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As the red city of palms welcomes a group of distinguished artists, critics, writers and film makers for the third Arts in Marrakech Biennale, an exceptional artistic and literary fusion is brought to life through the sagacity of the participants and the quality of the exhibited works.
The art of thought in a complex mould: this is how the installations of the ambitious artists from around the globe appear on their visit to Marrakech as part of this event. While the visual arts programme is the central attraction, this edition of the biennale also features literature and film programmes. A Proposal for Articulating Works and Places, curated by Abdellah Karroum, is one of the group exhibitions at the Biennale. The works are distributed across numerous locations such as the Ecole supérieure des arts visuals (ESAV), Riad Magi and Kssour Agafay. In the Palais Bahia where the majority of the works are installed, contemporary art meets the intertwining mosaics and ornamented wooden ceilings of authentic Andalusian architecture.
Rarely does an aficionado of conceptual art get the opportunity to enjoy the works of Seamus Farrell, the Irish born artist who lives and works in the Paris suburb of Montreuil, in such a setting. His work UN Circle Gwangju – Marrakech, an installation of used car doors in the centre of the palace courtyard, resembles a time travel machine. Most of Seamus Farrell's work readapts objects that look like they are no longer functional, giving them a second life, but also calling into question the role of the artist and the work of art. One corner of the gallery is occupied by the work of Moroccan artist Mustapha Akrim who lives and works in Rabate-Sale. Chantier, or Building Site, had some spectators believing that it was a real construction site for the restoration of the palace. Akrim, who finds his inspiration in his lived reality, explores the paradox of work and what sets it apart from, and connects it to, the work of art. Not far from there, the insect drawings of Sofia Aguiar permeate the walls of one of the palace rooms. Aguiar who lives between Lisbon and Tangier creates works that reflect her real life fears and manias. "I am terrified of insects, I hate them; so I draw them obsessively to subdue my dread," says the artist. Her resplendent miniatures harmonise with the ornamentation of the large, wooden doors as though they were embellishments decorating the Palais Bahia. They recall the clamourous life of the past inhabitants of the palace and a time before tourists began arriving here, in this glittering city of the Moroccan south.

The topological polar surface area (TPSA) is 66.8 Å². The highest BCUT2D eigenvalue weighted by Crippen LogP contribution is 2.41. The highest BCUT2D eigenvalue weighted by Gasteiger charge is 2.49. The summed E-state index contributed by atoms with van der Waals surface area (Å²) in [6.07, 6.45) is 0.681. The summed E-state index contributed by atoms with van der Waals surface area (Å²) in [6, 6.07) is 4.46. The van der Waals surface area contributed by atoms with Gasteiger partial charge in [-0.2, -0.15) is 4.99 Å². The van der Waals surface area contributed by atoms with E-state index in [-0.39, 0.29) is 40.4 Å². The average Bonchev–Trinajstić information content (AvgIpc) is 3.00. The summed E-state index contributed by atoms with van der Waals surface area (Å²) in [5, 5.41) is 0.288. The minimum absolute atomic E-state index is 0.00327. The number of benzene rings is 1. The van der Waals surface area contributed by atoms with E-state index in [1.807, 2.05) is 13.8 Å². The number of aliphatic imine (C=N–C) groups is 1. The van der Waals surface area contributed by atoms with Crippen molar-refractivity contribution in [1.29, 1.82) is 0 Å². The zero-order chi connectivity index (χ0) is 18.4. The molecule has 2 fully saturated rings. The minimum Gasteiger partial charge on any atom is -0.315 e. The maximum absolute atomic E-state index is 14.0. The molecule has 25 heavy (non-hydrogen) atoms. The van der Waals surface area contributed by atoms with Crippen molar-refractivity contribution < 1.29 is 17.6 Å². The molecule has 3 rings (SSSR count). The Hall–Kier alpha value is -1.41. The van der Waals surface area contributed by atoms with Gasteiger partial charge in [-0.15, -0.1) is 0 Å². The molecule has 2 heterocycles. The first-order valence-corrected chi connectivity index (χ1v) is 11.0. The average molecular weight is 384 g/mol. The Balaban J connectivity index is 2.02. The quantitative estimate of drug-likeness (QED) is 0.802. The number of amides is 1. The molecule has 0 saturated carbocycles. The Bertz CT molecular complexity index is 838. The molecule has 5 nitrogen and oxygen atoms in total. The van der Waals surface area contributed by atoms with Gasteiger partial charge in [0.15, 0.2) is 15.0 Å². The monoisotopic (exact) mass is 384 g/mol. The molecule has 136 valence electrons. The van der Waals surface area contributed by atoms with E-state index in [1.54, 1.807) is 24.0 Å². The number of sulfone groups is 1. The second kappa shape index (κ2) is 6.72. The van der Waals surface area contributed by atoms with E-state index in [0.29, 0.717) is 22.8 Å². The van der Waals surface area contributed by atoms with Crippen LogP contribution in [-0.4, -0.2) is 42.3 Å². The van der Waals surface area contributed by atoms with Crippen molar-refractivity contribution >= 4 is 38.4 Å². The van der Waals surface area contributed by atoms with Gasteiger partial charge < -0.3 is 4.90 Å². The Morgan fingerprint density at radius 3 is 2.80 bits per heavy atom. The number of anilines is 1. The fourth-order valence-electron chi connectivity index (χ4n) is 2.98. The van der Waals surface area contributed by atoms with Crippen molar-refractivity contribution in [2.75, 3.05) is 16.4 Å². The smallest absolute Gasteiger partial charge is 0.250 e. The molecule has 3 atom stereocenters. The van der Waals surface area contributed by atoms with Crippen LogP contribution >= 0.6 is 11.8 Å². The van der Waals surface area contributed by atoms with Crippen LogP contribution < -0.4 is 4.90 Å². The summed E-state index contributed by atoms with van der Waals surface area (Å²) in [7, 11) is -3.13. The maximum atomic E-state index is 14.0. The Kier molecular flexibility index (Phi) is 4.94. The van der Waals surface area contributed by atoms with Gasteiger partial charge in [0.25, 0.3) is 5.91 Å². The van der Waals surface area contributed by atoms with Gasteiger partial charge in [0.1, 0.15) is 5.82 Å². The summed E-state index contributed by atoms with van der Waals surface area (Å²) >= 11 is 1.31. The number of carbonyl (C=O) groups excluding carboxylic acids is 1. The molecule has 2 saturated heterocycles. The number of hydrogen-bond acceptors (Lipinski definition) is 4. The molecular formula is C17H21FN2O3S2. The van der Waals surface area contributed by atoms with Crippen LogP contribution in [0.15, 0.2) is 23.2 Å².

One of the most incandescent installations featured in A Proposal for Articulating Works and Places is a work by the Italian artist Loredana Longo titled Nothing is as it seems. The installation, exhibited at ESAV, is a solitary cell with its walls cloaked in mirrors, illuminated by a flickering light. It appears like a raucous chamber of extravagant amusement. The cell's base rests on the concrete even though it is suspended by metal chains. The mirror reflects the image of the spectator to infinity, giving the impression of beauty and freedom. "Counterfeit beauty and illusory freedom," says the artist, "despite the aesthetic allure of the installation, it is still a cell, the primary purpose of which is the deprivation of freedom". She adds that the flickering light, although it appears radiant, is nothing more than an instrument of torture in the cell of the captive. After a series of works influenced by mafia violence in her native Sicily, Longo says that the inspiration for this work was the political situation in Morocco. "I arrived in Morocco before undertaking this installation," says the artist, "I met with numerous journalists and human rights activists and learnt that people are still struggling for the most basic freedoms and that they face punitive impediments simply for expressing their opinion so I decided to present a work about the question of freedom."